2b2t, like many similar spaces, is unyielding to digital explorers like me: it is a place which sheds far more history than it ever retains, where killing people before they can reach any of what remains is the name of the game for most players. You can assure yourself that most player-built structures will be seen again… by the last people who will ever seen them before razing them to the ground.
Active Worlds, a place where the passage of time simply isn’t reflected in any conventional sense, where the world is choked with evidence of habitation but empty of inhabitants or obstacles, is the antithesis of 2b2t. The result might be idealistic, but who really cares? Reflecting on the inherent sadness of it all, I am at least comforted by the existence of an empty place where time has stopped, and where someone can be alone with their thoughts for as long as they need. I would rather be here than there.
And then I found the memorials.
Active Worlds utilizes a simple coordinate system which you can use to freely teleport anywhere. Eventually, I got the idea to try numbers with some sort of cultural relevance, just to see if anything topical had been placed in the area. With stuff like 420N 420E, this bore fruit: an entire monument to marijuana, complete with the shittiest looking bong I’ve ever seen.
When I tried 911N 2001E, I found about what I expected.
Active Worlds was, well… active on September 11th, 2001. The response seems to have been immediate. Several massive memorials dot the landscape, some encompassing a massive amount of land. They are filled with dioramas, pictures, and signs. So, so many signs.
I have never seen a better medium to experience all of the immediate horror, loss, evangelism, conspiracy, and jingoism following the event in one place. Many signs are sorrowful, even memorializing close friends that lost their lives in the towers themselves. Many others express a strong desire to bomb the entire Middle East somewhere into the last century. None of it is remotely surprising, but having it all collected in one place, with many messages dated to September 12th or the day of, is fascinating. It highlights that these virtual worlds aren’t just valuable to weird nerds like me: there’s a lot of surprising historical significance if you know where to look.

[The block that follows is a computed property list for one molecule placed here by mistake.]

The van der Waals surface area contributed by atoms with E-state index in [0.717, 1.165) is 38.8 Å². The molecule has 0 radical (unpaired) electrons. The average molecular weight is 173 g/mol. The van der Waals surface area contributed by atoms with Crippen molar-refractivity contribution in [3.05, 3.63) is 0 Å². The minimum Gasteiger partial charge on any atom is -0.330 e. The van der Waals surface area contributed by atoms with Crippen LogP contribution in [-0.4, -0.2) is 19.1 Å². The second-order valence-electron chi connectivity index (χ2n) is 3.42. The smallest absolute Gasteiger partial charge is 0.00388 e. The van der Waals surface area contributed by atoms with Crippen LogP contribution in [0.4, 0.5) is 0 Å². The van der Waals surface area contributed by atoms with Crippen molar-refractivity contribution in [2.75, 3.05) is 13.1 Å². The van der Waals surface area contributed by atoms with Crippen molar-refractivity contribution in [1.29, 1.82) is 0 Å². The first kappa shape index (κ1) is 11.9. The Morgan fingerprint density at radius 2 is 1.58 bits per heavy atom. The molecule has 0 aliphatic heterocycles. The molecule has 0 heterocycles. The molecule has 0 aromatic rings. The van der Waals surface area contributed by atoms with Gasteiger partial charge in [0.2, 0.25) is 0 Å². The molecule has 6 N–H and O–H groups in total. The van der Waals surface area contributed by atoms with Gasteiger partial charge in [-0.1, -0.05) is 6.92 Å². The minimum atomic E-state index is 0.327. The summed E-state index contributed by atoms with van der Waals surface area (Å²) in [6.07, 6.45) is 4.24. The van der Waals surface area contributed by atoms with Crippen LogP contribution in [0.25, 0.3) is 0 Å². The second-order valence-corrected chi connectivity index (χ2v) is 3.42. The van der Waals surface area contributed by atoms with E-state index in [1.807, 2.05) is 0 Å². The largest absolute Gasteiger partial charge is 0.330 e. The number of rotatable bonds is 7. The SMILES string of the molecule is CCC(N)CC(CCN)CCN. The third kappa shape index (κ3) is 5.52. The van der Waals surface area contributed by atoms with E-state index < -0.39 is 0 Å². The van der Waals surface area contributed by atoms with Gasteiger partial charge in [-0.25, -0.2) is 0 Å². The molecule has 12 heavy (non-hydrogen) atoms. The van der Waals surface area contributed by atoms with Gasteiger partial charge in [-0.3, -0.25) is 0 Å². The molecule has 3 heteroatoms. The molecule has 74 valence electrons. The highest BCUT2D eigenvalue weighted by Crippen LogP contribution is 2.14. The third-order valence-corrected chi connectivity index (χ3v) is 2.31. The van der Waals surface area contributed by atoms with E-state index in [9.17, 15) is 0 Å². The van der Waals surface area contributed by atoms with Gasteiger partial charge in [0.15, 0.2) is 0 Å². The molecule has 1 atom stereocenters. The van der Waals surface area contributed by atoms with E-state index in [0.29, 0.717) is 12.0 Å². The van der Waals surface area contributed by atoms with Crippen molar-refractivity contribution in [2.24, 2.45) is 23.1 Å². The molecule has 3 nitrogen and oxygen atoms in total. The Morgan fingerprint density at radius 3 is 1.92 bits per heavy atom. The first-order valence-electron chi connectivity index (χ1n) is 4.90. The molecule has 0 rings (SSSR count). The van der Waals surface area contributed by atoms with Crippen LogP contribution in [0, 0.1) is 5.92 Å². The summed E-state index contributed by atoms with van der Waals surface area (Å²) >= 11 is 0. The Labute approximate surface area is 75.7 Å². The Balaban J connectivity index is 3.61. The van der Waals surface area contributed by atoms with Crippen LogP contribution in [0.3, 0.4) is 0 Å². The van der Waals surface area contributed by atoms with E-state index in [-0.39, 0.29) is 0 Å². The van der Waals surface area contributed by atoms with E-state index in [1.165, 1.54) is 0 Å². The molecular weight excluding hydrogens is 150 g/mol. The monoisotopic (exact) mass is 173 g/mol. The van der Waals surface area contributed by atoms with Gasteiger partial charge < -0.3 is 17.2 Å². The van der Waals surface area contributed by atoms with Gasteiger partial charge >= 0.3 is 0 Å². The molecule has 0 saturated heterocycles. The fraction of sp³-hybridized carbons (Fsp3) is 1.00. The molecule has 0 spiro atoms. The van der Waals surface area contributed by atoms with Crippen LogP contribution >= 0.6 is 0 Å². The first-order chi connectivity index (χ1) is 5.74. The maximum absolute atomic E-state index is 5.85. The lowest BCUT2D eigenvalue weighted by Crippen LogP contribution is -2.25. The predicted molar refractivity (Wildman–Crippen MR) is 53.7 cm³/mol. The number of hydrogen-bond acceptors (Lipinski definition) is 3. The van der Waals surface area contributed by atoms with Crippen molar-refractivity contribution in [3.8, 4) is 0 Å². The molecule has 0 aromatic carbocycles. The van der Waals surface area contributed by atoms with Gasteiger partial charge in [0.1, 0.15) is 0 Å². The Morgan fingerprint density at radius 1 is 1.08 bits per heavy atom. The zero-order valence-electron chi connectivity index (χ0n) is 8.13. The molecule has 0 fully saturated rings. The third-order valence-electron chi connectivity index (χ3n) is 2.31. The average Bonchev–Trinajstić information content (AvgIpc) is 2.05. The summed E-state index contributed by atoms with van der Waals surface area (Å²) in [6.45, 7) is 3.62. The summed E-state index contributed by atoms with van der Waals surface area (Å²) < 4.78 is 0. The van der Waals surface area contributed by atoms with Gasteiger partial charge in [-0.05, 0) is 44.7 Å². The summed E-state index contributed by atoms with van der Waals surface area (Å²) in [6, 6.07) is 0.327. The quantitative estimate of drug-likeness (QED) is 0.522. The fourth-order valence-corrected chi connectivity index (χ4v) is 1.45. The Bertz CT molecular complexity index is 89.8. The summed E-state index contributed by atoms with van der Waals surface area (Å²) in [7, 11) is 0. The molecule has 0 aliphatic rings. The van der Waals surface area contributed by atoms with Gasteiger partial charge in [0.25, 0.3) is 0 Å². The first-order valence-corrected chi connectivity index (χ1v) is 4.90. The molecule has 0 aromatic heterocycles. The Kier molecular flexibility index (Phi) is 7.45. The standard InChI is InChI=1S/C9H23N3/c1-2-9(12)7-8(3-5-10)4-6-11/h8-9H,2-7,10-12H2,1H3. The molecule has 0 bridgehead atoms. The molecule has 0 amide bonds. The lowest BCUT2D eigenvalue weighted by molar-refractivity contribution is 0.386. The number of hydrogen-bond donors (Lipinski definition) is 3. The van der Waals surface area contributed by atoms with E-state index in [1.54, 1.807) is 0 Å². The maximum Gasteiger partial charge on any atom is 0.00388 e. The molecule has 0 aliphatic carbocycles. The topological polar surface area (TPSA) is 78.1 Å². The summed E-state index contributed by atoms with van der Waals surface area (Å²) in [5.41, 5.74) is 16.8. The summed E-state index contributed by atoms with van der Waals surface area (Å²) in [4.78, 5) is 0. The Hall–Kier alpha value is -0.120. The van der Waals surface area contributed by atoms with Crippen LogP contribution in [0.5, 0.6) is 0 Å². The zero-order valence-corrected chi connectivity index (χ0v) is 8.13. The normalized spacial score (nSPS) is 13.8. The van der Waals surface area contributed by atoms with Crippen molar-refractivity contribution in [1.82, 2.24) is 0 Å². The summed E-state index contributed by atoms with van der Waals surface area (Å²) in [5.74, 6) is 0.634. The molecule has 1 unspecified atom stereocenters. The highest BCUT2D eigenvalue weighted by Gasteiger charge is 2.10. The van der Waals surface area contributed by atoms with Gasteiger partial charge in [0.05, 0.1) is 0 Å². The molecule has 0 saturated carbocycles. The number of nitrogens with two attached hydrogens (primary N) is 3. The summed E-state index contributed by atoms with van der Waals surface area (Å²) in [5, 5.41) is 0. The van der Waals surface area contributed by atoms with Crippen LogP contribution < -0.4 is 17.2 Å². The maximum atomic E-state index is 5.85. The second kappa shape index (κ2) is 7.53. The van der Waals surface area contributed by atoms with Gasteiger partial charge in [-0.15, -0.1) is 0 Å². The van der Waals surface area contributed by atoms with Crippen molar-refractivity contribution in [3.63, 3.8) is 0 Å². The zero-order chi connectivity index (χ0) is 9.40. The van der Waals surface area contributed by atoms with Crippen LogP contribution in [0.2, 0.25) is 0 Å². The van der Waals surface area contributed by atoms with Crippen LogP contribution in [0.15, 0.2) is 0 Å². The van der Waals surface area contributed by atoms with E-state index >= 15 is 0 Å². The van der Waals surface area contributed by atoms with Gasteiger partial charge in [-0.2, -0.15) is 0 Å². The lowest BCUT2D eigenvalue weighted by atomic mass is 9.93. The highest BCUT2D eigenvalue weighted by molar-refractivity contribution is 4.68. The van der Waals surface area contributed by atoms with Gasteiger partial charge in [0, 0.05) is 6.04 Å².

But many of these memorials are far smaller. Calling these places “digital graveyards” is common, but is rarely meant to be taken literally. I don’t think people realize just how many graves are actually here, many for long-deceased Active Worlds users and others for bereaved family. I tend to come across at least one grave an hour, but sometimes I find entire graveyards. Many of these graves include real names as well as usernames, and some even contain pictures of the person in question.
Unfortunately, though Active Worlds remains operational, many old image hosting sites do not. Several graves showed harsh static instead of actual pictures, meaning that the links the screens once pointed to are now… well, not up anymore. This contrast, of graves which displayed harsh static above sad eulogies, was an extremely weird fucking sight, like the album cover to a band that plays a genre you’ve never heard of before. I did my best to pay my respects regardless.
At one point, I mistyped some coordinates while trying to find a friend and ended up close to a recreation of Sneed’s Feed & Seed from an old Simpsons episode. I investigated this mirage — which is really what it was in the end, because I’m still not sure how I ended up here and I’ll probably never find it again — only to find that it had been built recently. Not the Active Worlds definition of “recently,” but ten actual days ago. Discovering the presence of a modern meme (from an admittedly old thing) in the middle of nowhere caused me to feel almost hilariously like I was being watched, like the realization just hit me that there were still people here, even if the chance of me encountering any of them outside of the spawn was ridiculously low.
But it was also weirdly comforting. The structure was recent and seemed unfinished, which meant that its builder might eventually come back and work on it. For the first time, I felt like I wasn’t going to be the last person to look at or care about something out there. It reminded me that Active Worlds won’t truly be dead until it’s taken offline, a process which logically should’ve started a decade ago, but never has. For all I know, it’ll last another decade. Who knows?
I debated leaving a sign, almost did, but then didn’t. I still haven’t placed a single object at all, and have routinely panicked over the brief fear of accidentally moving or deleting something. It feels like… desecration? But not quite as extreme. I just feel innately unwelcome in this place, like a stranger to the true context of its existence, and wish to leave things the way I found them, even if nobody finds them ever again.
I’m going to be exploring Active Worlds for the foreseeable future, seeing as much of it as I can and leaving as little a trace as possible. It occurs to me now that the only real ghost that haunts this empty house is me.
If this article gets you to check out Active Worlds, great! Just please be respectful and Don’t Fuck It Up. Be nice to the regulars, treat every structure with respect, etc. And if you find anything cool, please save the coordinates and message me on Twitter about it!